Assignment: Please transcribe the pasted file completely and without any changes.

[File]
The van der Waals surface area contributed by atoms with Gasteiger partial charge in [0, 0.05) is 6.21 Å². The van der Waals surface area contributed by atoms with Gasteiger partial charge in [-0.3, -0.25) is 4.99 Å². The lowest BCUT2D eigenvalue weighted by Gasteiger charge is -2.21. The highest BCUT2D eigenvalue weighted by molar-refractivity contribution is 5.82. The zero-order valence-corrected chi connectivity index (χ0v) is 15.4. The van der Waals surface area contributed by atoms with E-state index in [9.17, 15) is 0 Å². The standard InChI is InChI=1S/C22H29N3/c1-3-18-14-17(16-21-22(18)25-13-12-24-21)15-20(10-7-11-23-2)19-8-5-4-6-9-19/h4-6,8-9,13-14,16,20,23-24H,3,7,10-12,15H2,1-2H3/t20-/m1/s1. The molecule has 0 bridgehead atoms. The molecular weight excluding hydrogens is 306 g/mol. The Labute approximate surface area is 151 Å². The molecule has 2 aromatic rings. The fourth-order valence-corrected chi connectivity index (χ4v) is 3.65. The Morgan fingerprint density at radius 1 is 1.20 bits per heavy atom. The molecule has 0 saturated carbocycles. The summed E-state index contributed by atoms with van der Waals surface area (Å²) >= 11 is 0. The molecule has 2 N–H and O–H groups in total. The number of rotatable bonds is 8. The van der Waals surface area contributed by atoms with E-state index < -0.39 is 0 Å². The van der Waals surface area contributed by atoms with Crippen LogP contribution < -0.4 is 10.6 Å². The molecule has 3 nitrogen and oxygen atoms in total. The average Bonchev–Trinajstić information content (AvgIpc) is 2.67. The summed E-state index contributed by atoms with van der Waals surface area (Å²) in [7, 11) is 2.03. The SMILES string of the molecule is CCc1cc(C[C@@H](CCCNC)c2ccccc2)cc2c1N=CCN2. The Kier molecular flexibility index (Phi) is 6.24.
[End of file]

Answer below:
The van der Waals surface area contributed by atoms with Gasteiger partial charge in [0, 0.05) is 6.21 Å². The van der Waals surface area contributed by atoms with Gasteiger partial charge in [-0.3, -0.25) is 4.99 Å². The lowest BCUT2D eigenvalue weighted by Gasteiger charge is -2.21. The highest BCUT2D eigenvalue weighted by molar-refractivity contribution is 5.82. The zero-order valence-corrected chi connectivity index (χ0v) is 15.4. The van der Waals surface area contributed by atoms with E-state index in [9.17, 15) is 0 Å². The standard InChI is InChI=1S/C22H29N3/c1-3-18-14-17(16-21-22(18)25-13-12-24-21)15-20(10-7-11-23-2)19-8-5-4-6-9-19/h4-6,8-9,13-14,16,20,23-24H,3,7,10-12,15H2,1-2H3/t20-/m1/s1. The molecule has 0 bridgehead atoms. The molecular weight excluding hydrogens is 306 g/mol. The Labute approximate surface area is 151 Å². The molecule has 2 aromatic rings. The fourth-order valence-corrected chi connectivity index (χ4v) is 3.65. The Morgan fingerprint density at radius 1 is 1.20 bits per heavy atom. The molecule has 0 saturated carbocycles. The summed E-state index contributed by atoms with van der Waals surface area (Å²) >= 11 is 0. The molecule has 2 N–H and O–H groups in total. The number of rotatable bonds is 8. The van der Waals surface area contributed by atoms with E-state index < -0.39 is 0 Å². The van der Waals surface area contributed by atoms with Crippen LogP contribution < -0.4 is 10.6 Å². The molecule has 3 nitrogen and oxygen atoms in total. The average Bonchev–Trinajstić information content (AvgIpc) is 2.67. The summed E-state index contributed by atoms with van der Waals surface area (Å²) in [7, 11) is 2.03. The SMILES string of the molecule is CCc1cc(C[C@@H](CCCNC)c2ccccc2)cc2c1N=CCN2. The Kier molecular flexibility index (Phi) is 6.24.